Amoeblog

Malazan Book of the Deaden: Gardens of the Moon

Posted by Charles Reece, July 30, 2012 10:37pm | Post a Comment
 gardens of the moon steven erikson 

Having long since caught up to George R.R. Martin's progress in finishing his A Song of Ice and Fire saga, I've been on the hunt for some fantasy methadone to make waiting for the man a little more bearable, but, most importantly, only if it doesn't make me wonder why I'm not reading something else. (It's always been much easier to find well-written science fiction.) One such series that's regularly suggested in Google searches is Steven Erikson's 10 volume Malazan Book of the Fallen (e.g., this site suggests it's one of the best, as does NPR's list). I was wary, since its densely imbricated world has its origins in Erikson and co-creator Ian Cameron Esselmont's formative years as role-gaming enthusiasts (the latter has his own series of novels based in the same diegesis). But most writers don't have Tolkien's background in history, language and mythology, so the counterfactual worldbuilding has to come from somewhere, I guess. Besides, Martin himself has been influenced by gaming and my goto critic of weird fiction, Jeff Vandermeer, seems to admire the series. So I tried the first book, Gardens of the Moon, only to suffer through it until page 221 (of 484), when I threw in the towel. The possibility of nine more volumes of this:

The flat tone of her voice told Toc that her invitation had not cost anything -- and this horrified him, shook him to his very core. A quick glance showed a similar response from Tayschrenn and Dujek, though the latter veiled it.

was too much. It doesn't matter who the 'her' refers to or what the invitation is (it's the Adjunct Lorn, FYI, inviting the person who killed her family, the sorceress Tattersail, to the dinner table as a show of political tact), only that without knowing anything about what's going on, you can tell exactly what everyone's emotional reactions are and that this woman is very capable of coldly repressing her own. There's no character opacity here: even though Dujek "veils" his reaction, the narrator assures the reader that this character, too, is "horrified." Page after page, the book reads like a dungeon master telling his players what they're facing. Erikson hollows it out further by assigning every character clearcut roles from the D&D manual: a thief, an assassin, a soldier, a mage, a god, etc.. This is adult fantasy only relative to a lifetime of reading Dragonlance novels.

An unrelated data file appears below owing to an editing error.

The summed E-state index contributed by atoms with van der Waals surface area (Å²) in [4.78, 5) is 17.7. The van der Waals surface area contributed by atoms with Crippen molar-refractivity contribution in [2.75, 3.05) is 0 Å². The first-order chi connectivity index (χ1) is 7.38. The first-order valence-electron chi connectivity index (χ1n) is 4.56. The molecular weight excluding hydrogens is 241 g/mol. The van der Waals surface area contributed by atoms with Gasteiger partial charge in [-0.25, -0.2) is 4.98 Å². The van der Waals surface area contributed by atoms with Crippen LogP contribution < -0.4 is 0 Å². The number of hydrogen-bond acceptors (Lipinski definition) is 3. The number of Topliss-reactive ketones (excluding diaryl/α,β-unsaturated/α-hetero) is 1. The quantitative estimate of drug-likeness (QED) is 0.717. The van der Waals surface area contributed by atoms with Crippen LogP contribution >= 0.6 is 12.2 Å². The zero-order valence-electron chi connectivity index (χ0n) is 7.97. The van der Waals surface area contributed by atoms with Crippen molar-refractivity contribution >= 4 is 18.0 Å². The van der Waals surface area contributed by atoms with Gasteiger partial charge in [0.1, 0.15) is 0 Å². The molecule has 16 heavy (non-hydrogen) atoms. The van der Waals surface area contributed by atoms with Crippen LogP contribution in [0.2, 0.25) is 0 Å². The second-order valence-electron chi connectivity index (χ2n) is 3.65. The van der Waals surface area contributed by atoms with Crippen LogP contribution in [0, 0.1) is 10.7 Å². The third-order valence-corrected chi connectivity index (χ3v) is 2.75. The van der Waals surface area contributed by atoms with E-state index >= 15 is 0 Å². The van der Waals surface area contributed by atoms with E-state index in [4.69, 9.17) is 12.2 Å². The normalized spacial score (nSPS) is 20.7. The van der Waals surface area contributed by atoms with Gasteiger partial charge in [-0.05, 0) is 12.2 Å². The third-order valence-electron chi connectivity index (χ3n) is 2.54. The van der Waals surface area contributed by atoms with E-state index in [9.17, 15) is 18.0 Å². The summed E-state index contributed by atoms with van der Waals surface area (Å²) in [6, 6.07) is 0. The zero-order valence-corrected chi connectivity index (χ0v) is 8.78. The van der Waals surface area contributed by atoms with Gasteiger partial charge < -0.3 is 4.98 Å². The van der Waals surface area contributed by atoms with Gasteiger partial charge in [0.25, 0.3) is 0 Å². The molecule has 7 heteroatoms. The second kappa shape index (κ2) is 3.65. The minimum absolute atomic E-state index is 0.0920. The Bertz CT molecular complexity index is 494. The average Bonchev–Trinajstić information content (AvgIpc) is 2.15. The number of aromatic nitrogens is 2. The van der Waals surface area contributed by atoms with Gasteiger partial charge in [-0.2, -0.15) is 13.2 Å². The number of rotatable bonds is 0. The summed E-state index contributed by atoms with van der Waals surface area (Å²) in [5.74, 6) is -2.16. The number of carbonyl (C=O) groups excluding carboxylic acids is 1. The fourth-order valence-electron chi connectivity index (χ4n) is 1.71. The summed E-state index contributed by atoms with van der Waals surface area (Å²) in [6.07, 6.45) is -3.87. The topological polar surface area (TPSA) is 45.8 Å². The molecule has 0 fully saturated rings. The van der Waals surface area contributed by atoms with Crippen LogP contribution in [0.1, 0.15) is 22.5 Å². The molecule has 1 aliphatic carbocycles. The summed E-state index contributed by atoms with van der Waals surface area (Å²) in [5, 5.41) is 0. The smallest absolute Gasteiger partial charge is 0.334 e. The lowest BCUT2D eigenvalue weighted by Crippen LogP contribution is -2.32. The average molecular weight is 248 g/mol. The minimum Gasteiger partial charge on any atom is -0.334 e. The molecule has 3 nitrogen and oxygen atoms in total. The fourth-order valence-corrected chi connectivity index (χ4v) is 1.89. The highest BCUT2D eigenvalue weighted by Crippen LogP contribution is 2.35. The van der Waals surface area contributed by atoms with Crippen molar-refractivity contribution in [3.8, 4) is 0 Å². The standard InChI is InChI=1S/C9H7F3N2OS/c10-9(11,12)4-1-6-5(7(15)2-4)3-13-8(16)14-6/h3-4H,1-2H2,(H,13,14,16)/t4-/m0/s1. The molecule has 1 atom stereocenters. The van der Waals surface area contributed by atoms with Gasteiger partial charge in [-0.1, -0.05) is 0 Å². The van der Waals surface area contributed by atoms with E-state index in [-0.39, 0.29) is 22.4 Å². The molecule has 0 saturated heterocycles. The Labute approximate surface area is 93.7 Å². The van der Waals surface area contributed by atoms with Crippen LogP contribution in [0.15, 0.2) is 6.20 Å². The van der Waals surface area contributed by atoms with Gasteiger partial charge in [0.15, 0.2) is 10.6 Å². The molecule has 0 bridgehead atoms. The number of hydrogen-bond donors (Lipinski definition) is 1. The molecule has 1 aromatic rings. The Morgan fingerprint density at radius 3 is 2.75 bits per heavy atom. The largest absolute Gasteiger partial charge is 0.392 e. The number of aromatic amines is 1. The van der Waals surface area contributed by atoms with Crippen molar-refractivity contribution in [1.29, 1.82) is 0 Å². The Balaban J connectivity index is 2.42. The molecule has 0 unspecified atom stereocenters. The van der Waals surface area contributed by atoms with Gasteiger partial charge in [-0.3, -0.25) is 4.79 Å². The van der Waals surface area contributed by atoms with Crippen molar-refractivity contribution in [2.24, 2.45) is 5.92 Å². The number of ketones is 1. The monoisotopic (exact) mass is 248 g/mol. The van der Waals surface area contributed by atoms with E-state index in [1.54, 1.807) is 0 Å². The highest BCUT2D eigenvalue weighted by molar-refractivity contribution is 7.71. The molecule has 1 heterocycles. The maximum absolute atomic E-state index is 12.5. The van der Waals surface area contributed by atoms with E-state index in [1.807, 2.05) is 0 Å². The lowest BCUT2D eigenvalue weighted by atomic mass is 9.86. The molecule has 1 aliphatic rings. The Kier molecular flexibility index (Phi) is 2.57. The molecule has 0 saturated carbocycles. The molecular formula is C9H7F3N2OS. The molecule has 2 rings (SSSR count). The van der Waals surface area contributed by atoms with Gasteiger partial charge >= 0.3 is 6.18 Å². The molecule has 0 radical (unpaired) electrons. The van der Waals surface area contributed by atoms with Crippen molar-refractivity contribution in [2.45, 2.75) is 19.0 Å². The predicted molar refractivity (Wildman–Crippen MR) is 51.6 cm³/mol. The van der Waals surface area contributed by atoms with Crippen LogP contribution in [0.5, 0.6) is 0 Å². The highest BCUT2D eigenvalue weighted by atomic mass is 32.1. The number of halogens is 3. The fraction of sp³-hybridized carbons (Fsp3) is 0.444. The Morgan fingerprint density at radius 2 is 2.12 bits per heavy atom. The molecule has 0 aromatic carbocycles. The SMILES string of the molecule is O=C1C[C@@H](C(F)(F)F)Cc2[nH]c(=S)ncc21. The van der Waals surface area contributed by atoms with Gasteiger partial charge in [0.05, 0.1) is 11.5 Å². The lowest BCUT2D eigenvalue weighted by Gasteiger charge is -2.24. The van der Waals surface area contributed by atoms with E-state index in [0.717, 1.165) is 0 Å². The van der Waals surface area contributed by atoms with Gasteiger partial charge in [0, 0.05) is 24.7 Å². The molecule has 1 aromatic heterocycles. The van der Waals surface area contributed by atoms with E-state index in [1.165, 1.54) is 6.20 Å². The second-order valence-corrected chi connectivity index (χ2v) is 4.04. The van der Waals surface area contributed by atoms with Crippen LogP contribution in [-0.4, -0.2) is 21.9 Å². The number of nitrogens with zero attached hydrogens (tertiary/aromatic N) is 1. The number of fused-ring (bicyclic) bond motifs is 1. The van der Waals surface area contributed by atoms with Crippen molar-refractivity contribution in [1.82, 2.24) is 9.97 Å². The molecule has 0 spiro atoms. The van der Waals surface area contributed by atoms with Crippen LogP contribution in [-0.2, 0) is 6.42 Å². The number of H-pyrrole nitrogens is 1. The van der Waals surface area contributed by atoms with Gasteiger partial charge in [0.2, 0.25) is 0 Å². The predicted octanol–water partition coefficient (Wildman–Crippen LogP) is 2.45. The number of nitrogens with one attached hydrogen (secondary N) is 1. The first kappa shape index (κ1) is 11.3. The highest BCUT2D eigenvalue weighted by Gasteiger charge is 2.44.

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Holy Terror, Batman! Some Thoughts on Violence in The Dark Knight Rises

Posted by Charles Reece, July 22, 2012 11:56pm | Post a Comment
jeff koterba batman shooting cartoon

There are plenty more insipid cartoons about the recent "Batman shootings" where Jeff Korteba's came from. I don't use it as an example of the decrepitude of political cartooning (it's always been the world's lamest artform). Rather, the cartoon exemplifies a certain misreading of Christopher Nolan's Dark Knight trilogy*: the vigilante Batman displaces real world law and order in the superheroic fantasy. In which case, the films' audience needs a reminder of who we should fantasize about, namely the guy who really puts his life on the line. However self-critical his films are, Nolan is too much the well-ensconced liberal advocate to ultimately use the character as anything more than an imaginary supplement to the status quo. There is a reason, after all, why the revolutionary violence in all three films is treated as pure chaos for chaos' sake. Batman doesn't represent change, but a much needed (or so the narrative goes) restoration of order.

Sure, the Joker scores some good points against hypocrisy when he sounds like Walter Benjamin in advocating "divine violence," a resetting of cultural values to zero, destroying the occluded underground byways of systemic violence that capital requires to continue (just think of the modern sweatshops used in manufacturing the iPhone, for example).** And Catwoman sounds like Bertolt Brecht as she gleefully portends what Bane's about to do to Gotham's stock exchange (e.g., "robbing a bank's no crime compared to owning one"). Nevertheless, these are the villains of the trilogy, not the heroes (Catwoman only becomes a hero when she fights to restore order). That's why Ben Shapiro over at Big Hollywood has it right: this is a conservative trilogy.

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The Late, Great Ernest Borgnine

Posted by Charles Reece, July 9, 2012 10:12am | Post a Comment

Here Ernest Borgnine tests the faith of William Shatner in The Devil's Rain. The former died yesterday.

The Late, Great Andy Griffith

Posted by Charles Reece, July 3, 2012 09:27am | Post a Comment

Was there a TV show greater than The Andy Griffith Show? Not many, that's for sure. Boy howdy, I love Andy Griffith! He had one of the great Southern accents, with which he could deliver any moral sentiment as if it were coming from a deep well of archaic wisdom; our agreement was a necessity. Of course, that has a dark side, too, which he portrayed in his obverse role as Larry Rhodes in A Face in the Crowd (see clip). The actor died this morning at age 86.

The Late, Great Andrew Sarris

Posted by Charles Reece, June 21, 2012 08:26am | Post a Comment
andrew sarris typing
Auteur theorist and Pauline Kael's former sparring partner, film critic Andrew Sarris has died.
Here's a lengthy audio interview with David Kurz from May, 2000.
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